Examination of the severity of ADEs and potential ADEs across the periods () showed that in the baseline period all five errors associated with preventable ADEs were serious or life-threatening, and six of the eight errors associated with non-intercepted potential ADEs also fell within those categories. In periods 2 and 3 combined, there were only two such serious or life-threatening errors that were not intercepted.
Severity of Adverse Drug Events (ADEs) and Potential ADEs, by Period*
As expected, the non-missed-error rate was higher in the intensive care unit than in the general care units; it also fell more in the intensive care units than in the general care units (). In contrast, the missed-dose error rate did not display a consistent pattern in the intensive care unit, but in the general care units it rose substantially over the period of the study.
Medication Error Rate, By Unit Type Across Periods
Evaluation By Error Type
The results by type of error show that the rates for most subtypes fell over the course of the study (). Dose errors were the most frequent subtype, and these actually remained high in periods 1 and 2. However, most dose errors in periods 1 and 2 (86 and 89 percent, respectively) were potassium chloride ordering errors, and this rate fell substantially in period 3 after changes were made in potassium chloride ordering and usage practices. The next most common types of errors, frequency errors and route errors, both fell significantly between baseline and period 3 (P < 0.0001). Some of the rarer errors such as known allergy errors actually have the greatest potential for harm. There were ten known allergy errors in the first period, and only two in the following three periods combined (P < 0.0001). In period 1, approximately 50 orders per day hospital-wide were canceled because of a computer warning about drug allergies; in period 2, this number rose to 80 per day.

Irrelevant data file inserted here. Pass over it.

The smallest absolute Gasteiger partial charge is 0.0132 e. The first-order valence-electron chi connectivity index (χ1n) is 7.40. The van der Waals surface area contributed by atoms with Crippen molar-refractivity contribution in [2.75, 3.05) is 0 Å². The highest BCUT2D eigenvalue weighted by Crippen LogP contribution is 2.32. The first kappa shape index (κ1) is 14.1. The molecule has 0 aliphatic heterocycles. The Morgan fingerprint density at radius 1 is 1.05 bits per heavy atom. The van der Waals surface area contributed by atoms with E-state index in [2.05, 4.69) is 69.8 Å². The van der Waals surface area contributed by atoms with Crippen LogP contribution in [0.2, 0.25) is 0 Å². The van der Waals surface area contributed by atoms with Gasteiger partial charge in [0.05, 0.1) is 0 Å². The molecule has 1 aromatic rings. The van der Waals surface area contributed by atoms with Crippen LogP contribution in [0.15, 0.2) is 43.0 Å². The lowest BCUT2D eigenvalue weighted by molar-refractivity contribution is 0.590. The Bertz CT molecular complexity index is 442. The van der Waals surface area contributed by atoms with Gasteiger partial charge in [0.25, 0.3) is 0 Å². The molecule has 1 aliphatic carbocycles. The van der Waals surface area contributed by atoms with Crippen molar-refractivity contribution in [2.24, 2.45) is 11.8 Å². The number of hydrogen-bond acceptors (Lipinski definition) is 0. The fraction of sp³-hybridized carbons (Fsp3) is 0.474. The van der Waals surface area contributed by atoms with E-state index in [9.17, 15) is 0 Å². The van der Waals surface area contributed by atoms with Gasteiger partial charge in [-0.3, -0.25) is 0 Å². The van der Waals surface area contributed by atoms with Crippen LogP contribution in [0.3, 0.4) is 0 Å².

Non-missed-dose Medication Errors, By Type and Period
Analysis of Errors Missed in Period 3
We evaluated the errors still occurring in period 3 to see whether additional changes to POE could prevent similar errors in the future. Of the 50 errors in period 3, 48 could potentially be prevented with additional changes to POE. These changes fell into nine categories, but changes in two might prevent the majority. Eighteen errors were due to improper use of a “multiple routes” option, in which the physician could indicate more than one route for the medication, depending on the patient's condition (e.g., morphine sulfate IV/PO). These were considered errors if for one of the routes the dose would be inappropriate or if one route would not be feasible for the medication—for example, a drug that should not be given intravenously. The second large group (n = 13) of errors might be prevented with route restrictions for some oral medications, such as sustained-release preparations and gelatin capsules, which should not be ordered to be given by enterostomy.